Fiscal federalism in crisis: lessons for Europe from the US
Drawing comparisons between the fiscal architecture and situation in the US and the European Union, Bruegel Research Fellow Zsolt Darvas answers three questions in this Policy Contribution- Why has the euro been hit so hard? How would a more federal European fiscal union closer to the US model have helped? How do the euro areas fiscal architecture reform plans stand up in light of the US example?
The euro area is facing crisis, while the US is not, though the overall fiscal situation and outlook is better in the euro area than in the US, and though the US faces serious state-level fiscal crises. The focus on the euro area is a consequence of the Greek solvency problem, fear of contagion, the ambiguous policy response and institutional deficiencies.
A higher level of fiscal federalism would strengthen the euro area, not least because it could help to constrain member state-level fiscal policy, allow the resolution of banking issues, and would give less opportunity for conflicting responses. But a higher level of fiscal federalism is not inevitable.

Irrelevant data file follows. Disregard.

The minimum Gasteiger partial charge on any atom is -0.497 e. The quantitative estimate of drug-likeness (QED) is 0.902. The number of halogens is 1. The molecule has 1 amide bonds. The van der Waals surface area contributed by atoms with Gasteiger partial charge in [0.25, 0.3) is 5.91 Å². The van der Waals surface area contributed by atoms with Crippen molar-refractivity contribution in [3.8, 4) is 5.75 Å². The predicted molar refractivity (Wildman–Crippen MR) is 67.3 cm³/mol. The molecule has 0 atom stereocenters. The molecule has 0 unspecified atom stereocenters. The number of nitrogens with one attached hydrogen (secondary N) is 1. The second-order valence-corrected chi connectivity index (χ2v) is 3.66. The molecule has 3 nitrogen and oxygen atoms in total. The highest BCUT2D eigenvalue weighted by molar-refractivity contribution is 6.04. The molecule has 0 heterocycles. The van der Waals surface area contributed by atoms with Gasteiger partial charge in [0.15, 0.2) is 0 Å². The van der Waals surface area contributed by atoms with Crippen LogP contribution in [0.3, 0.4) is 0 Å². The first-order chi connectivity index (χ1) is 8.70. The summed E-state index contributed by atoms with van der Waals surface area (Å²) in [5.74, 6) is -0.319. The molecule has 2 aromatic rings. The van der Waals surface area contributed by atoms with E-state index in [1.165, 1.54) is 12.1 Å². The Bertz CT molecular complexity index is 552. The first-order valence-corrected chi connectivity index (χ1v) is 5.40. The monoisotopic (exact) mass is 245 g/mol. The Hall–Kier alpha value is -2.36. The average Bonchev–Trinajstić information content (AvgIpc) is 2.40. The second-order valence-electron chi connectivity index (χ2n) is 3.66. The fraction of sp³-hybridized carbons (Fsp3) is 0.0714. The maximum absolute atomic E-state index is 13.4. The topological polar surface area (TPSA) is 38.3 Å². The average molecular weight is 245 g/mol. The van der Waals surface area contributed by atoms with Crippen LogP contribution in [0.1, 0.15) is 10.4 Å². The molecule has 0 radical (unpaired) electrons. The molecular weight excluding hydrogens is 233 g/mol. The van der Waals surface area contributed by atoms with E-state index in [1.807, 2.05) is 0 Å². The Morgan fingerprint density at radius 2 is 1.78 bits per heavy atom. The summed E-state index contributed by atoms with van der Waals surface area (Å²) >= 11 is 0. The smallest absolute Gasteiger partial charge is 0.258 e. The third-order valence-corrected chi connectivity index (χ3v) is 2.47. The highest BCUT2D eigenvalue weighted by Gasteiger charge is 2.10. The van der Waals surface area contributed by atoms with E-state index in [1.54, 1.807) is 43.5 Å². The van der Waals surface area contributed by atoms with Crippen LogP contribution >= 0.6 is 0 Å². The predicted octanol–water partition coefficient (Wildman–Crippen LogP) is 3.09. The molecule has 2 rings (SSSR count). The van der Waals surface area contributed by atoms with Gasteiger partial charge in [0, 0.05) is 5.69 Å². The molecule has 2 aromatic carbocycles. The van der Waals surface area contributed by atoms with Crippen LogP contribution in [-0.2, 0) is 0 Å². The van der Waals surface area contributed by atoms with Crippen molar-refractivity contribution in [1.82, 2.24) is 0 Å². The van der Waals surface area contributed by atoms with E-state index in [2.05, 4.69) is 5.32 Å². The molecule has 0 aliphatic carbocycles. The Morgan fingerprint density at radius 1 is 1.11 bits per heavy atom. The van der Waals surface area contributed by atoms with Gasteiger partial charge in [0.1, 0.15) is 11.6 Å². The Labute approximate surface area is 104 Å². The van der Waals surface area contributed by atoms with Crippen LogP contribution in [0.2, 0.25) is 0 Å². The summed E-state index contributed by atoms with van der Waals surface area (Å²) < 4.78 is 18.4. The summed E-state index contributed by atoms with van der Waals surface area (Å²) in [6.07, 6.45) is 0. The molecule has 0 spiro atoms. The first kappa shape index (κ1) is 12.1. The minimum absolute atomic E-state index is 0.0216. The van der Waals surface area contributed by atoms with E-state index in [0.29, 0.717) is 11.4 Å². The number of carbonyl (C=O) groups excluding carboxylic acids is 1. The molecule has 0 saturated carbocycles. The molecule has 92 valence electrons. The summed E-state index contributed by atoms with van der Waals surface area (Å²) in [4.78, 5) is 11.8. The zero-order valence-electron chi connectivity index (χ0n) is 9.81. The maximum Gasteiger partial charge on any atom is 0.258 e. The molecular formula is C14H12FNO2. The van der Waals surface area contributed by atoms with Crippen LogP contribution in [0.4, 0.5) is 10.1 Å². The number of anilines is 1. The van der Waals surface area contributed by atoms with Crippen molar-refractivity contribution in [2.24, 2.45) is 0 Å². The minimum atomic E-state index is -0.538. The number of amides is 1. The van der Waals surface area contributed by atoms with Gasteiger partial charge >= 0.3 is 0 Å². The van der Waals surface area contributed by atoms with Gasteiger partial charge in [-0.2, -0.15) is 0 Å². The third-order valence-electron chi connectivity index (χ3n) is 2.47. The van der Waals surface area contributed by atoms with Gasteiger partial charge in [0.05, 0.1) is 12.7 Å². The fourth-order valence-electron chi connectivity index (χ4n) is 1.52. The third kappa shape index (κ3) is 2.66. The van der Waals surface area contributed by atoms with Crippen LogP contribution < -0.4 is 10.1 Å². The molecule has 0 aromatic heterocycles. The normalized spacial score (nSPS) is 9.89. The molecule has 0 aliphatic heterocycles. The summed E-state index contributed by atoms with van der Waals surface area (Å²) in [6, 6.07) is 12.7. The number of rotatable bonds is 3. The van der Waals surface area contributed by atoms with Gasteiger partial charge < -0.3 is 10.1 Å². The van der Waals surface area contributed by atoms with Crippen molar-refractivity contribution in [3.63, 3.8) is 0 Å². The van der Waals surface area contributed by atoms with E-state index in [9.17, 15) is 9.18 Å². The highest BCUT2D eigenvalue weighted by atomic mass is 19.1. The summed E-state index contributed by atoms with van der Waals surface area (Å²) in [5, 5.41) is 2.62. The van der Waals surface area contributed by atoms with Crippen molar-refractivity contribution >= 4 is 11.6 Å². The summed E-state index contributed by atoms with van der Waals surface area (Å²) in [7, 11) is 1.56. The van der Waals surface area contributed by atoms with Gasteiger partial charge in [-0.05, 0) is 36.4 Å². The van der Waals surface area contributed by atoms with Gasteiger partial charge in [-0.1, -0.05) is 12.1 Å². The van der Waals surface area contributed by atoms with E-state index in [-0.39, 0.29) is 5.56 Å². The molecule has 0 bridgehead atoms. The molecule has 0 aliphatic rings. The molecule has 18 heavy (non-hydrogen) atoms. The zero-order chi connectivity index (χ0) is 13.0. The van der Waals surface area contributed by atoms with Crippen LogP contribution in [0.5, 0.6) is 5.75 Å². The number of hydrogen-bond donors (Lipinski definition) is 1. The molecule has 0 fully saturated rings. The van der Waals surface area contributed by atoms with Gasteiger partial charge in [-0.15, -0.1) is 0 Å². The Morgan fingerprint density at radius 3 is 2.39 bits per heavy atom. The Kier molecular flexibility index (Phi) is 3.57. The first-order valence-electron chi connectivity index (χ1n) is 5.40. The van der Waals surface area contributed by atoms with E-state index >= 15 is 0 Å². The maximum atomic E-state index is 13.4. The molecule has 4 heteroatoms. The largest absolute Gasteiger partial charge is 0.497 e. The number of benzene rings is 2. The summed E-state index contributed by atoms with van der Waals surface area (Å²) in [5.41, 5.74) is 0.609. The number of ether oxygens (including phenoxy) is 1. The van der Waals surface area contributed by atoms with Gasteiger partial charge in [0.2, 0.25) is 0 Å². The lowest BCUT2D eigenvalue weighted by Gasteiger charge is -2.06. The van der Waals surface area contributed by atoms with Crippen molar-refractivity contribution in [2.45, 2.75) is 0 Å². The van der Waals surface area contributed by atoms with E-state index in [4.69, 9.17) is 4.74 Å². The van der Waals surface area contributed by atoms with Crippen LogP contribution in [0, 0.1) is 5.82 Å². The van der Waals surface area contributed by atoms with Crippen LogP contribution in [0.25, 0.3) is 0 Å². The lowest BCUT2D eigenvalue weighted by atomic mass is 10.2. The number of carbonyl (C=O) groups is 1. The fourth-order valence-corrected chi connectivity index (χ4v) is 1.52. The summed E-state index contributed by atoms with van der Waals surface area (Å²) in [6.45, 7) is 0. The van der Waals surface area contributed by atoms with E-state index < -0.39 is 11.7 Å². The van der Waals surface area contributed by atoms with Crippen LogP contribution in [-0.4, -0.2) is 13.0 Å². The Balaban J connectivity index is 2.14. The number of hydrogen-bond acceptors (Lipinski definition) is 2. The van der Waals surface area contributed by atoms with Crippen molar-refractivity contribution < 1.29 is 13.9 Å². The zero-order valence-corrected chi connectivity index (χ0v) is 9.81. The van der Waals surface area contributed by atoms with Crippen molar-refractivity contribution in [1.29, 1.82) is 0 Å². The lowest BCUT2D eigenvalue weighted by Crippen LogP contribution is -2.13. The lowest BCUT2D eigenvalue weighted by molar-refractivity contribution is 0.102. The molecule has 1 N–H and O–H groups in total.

Current fiscal reform proposals (strengthening of current rules, more policy coordination and an emergency financing mechanism) will if implemented result in some improvements. But implementation might be deficient or lack credibility, and could lead to disputes and carry a significant political risk.
Introduction of a Eurobond covering up to 60 percent of member states’ GDP would bring about much greater levels of fiscal discipline than any other proposal, would create an attractive Eurobond market, and would deliver a strong message about the irreversible nature of European integration.